It’s been brewing up for a while. Rather like the tooth fairy who ‘magically’ appears overnight to collect teeth and leaves behind her a coin or two – or Santa, who, for those who have been extremely good and well-behaved during the year, delivers a sackful of pressies to expectant kids on Christmas morning; I’ve come to the conclusion that most kids just assume there’s a whole ensemble of elves who ‘magically’ make their beds, draw their curtains, pick up entire heaps of clothes that have been unceremoniously dumped on the floor, remove dirty cups and plates that are festering underneath beds or awaiting collection from the dining room table longing for a luxurious soaking in the kitchen sink or dishwasher. And don’t get me started as to how on earth dirty clothes are adept at getting into a washing machine, transported to the tumble dryer and unbelievably, find themselves in a tidy pile waiting to be put away back into drawers and wardrobes. You may detect a degree of familiarity with some or all of the above. And the list could go on ……..
After 18 months in Canada, I finally flipped. The volcano erupted. I declared – in no uncertain terms to my pack of 3 kids who were casually lounging on the sofa – that contrary to popular belief, this was not an extended holiday. We may be in an entirely different country, but we were not residing in a hotel and there was a degree of expectation that everyone in the household had to pull their weight. Not used to witnessing an emotional outburst with such heartfelt passion and conviction, all 3 kids sat in stunned disbelief. I was on a roll. I continued ……. and each kid would be receiving a list of ‘mandatory requirements’ that they would be expected to fulfil on both a daily basis, and each week. Sensing the need to instil an incentive to encourage the behaviour change (all my work skills were being put to the test …….), I offered a monetary reward which would be determined once every week based on the level of commitment visibly displayed.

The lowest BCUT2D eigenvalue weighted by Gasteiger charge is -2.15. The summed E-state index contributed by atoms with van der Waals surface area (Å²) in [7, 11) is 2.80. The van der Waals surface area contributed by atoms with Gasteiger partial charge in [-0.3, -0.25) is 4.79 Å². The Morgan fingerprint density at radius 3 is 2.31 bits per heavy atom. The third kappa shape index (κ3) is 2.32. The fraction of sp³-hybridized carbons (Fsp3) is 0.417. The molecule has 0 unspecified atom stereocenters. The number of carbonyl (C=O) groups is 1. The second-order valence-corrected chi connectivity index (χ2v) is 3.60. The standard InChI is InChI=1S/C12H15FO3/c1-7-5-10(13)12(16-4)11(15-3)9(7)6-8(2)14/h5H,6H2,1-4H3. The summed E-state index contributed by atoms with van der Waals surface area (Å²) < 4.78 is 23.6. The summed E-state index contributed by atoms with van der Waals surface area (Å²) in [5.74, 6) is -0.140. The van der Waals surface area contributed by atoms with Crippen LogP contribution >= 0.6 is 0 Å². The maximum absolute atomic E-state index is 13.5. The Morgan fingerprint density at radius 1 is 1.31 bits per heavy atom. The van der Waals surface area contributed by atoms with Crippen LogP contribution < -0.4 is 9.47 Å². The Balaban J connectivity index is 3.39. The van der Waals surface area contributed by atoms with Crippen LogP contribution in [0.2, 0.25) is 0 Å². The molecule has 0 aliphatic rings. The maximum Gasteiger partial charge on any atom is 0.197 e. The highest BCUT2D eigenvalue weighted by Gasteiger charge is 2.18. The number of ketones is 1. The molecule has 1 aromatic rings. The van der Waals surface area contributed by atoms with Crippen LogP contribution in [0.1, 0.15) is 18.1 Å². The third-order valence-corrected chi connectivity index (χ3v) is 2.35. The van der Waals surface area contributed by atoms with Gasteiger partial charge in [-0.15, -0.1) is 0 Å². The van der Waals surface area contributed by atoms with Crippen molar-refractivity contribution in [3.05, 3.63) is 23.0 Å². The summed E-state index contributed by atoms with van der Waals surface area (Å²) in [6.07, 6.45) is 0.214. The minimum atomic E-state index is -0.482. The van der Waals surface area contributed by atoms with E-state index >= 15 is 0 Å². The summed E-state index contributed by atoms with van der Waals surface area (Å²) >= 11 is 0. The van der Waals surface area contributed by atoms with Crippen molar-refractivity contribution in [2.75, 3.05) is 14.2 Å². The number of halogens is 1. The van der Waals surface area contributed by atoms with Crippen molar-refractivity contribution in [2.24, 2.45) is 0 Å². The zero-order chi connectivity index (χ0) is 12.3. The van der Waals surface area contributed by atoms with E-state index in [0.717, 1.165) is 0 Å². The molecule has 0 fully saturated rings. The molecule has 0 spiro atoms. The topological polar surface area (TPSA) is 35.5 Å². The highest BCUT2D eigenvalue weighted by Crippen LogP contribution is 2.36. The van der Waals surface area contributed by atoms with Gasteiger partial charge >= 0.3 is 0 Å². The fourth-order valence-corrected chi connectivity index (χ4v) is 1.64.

Now, trial and error has determined over the years, that the best way to instigate new changes in the household is to sow the seed and just leave it to germinate for a day or so before moving onto stage 2. Day 2 brought with it a significant interest from each of the 3 kids as to ‘what would be on the job list’. I would even go so far as to say that there was a newfound enthusiasm which caught me out somewhat – rejection, grumbling, general lethargy I’d anticipated – but if I’m honest, I’d never expected to witness eagerness or a bubbling excited anticipation. My middle kid even offered the use of her ‘special’ colour pens and posh drawing paper on which I could construct the job sheet ….. now if only my husband demonstrated similar traits when faced with a job list I’d have it made ……
So, we now have 3 job sheets – one for each of the kids. It may be only the second week in, but the level of adoption and completion of the basic tasks (nothing too exciting – make the bed, draw the curtains, put dirty clothes in the wash basket…….) has been whole-heartedly embraced. In fairness, I hadn’t factored in sibling rivalry which has seen a healthy competitive element emerge between all 3. In fact, it’s become self-policing too as the other sisters ‘helpfully’ ensure each other is accurate in their assessment that the task is complete before ticking it on their list.
I even threw in some extra tasks and suggested that each kid needs only to complete 4 of these a week – but extra recognition would be given to those who performed over and above this. Things like – ‘offer to help in the kitchen’, ‘make Mum a cup of tea’, ‘put the pots in the dishwasher’ were just some of the activities suggested. Let’s just say, I’ve not been disappointed with the several cups of tea that have been made for me in the last week plus the dishwasher has actually been opened and filled by hands other than mine …..
Now I’m not totally naive. I know its early days – but the concept has been well received and behaviours are starting to change. They’re not bad kids, but like their father – they’re easily distracted and are want to get sidetracked on more enticing and attractive activities at the drop of a hat – so much so, that I’m going to have to come up with various strategies just to keep things fresh, interesting and motivation levels high. In the meantime, I’m making the most of creating new job opportunities for a willing workforce. My next task is to expand the concept and introduce my husband to the approach. Something tells me the resistance level may be akin to the response Margaret Thatcher experienced during the early 1980’s ……